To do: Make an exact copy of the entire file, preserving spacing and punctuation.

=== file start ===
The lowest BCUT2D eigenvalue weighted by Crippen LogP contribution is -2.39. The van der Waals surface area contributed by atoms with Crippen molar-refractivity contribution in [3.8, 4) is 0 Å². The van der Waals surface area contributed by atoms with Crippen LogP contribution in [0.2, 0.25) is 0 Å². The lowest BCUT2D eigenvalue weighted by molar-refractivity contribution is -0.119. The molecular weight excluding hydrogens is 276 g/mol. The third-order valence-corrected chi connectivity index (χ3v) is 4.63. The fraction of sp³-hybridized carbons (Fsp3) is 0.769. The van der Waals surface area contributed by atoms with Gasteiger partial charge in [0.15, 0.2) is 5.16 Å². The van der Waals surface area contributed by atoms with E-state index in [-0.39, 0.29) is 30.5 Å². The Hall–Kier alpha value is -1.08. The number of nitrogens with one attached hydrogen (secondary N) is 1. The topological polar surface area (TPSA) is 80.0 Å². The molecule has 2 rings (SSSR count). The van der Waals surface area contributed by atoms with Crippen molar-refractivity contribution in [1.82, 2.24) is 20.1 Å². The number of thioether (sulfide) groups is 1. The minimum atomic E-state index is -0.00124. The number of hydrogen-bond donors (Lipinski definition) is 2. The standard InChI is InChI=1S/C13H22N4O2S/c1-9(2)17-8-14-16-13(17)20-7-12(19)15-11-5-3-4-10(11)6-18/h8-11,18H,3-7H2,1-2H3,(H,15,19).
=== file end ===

The lowest BCUT2D eigenvalue weighted by Crippen LogP contribution is -2.39. The van der Waals surface area contributed by atoms with Crippen molar-refractivity contribution in [3.8, 4) is 0 Å². The van der Waals surface area contributed by atoms with Crippen LogP contribution in [0.2, 0.25) is 0 Å². The lowest BCUT2D eigenvalue weighted by molar-refractivity contribution is -0.119. The molecular weight excluding hydrogens is 276 g/mol. The third-order valence-corrected chi connectivity index (χ3v) is 4.63. The fraction of sp³-hybridized carbons (Fsp3) is 0.769. The van der Waals surface area contributed by atoms with Gasteiger partial charge in [0.15, 0.2) is 5.16 Å². The van der Waals surface area contributed by atoms with E-state index in [-0.39, 0.29) is 30.5 Å². The Hall–Kier alpha value is -1.08. The number of nitrogens with one attached hydrogen (secondary N) is 1. The topological polar surface area (TPSA) is 80.0 Å². The molecule has 2 rings (SSSR count). The van der Waals surface area contributed by atoms with Crippen molar-refractivity contribution in [1.82, 2.24) is 20.1 Å². The number of thioether (sulfide) groups is 1. The minimum atomic E-state index is -0.00124. The number of hydrogen-bond donors (Lipinski definition) is 2. The standard InChI is InChI=1S/C13H22N4O2S/c1-9(2)17-8-14-16-13(17)20-7-12(19)15-11-5-3-4-10(11)6-18/h8-11,18H,3-7H2,1-2H3,(H,15,19).